Also, Dickens was a lover of most forms of popular entertainment, from stage theatricals, including melodrama, to the panorama and the diorama, to parlour toys like the kaleidoscope and the magic lantern. Smith shows how the intense visual quality of Dickens’ writing often embodied effects he had first seen employed by these popular forms. For example, a public variant of the magic lantern was the phantasmagoria which used back-projection to conceal the mechanics of its working. Smith writes:
Given the apparently uncanny absence of the means by which its illusions were created, the phantasmagoria was able to specialise in the supernatural and conjure up, seemingly out of nowhere, skeletons, spirits, ghosts and so on. However, its key distinguishing feature was the ability to enact the effect of “images appearing to approach and recede from the spectator” (pp 27–28).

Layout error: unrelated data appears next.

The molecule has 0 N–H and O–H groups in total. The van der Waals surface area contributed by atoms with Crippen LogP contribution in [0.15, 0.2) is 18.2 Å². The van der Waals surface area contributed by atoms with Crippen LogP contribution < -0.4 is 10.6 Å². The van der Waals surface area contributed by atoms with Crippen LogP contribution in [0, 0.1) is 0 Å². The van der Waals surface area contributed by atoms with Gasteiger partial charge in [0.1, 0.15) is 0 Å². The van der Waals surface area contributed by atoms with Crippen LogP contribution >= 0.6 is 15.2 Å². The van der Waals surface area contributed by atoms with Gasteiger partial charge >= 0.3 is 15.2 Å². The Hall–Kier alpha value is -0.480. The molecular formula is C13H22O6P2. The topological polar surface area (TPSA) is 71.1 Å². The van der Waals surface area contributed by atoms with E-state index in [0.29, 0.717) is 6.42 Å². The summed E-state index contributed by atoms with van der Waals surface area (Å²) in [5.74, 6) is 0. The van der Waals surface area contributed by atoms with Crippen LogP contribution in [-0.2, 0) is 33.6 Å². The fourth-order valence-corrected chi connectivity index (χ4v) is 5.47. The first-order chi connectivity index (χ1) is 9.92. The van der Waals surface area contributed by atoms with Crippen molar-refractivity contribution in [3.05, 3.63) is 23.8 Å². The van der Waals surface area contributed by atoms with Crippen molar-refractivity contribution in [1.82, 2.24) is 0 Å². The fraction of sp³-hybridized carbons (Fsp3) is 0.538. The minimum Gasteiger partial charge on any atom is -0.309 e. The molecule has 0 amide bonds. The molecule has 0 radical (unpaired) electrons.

In connection with this early use of a zoom-in/zoom-out effect, Smith cites a passage from Chapter 48 of The Old Curiosity Shop (1840) in which the evil Quilp is described as energetically eyeballing the hero, young Kit:
Quilp said not a word in reply, but walking so close to Kit as to bring his eyes within two or three inches of his face, looked fixedly at him, retreated a little distance without averting his gaze, approached again, again withdrew, and so on for half-a-dozen times, like a head in a phantasmagoria (p. 28).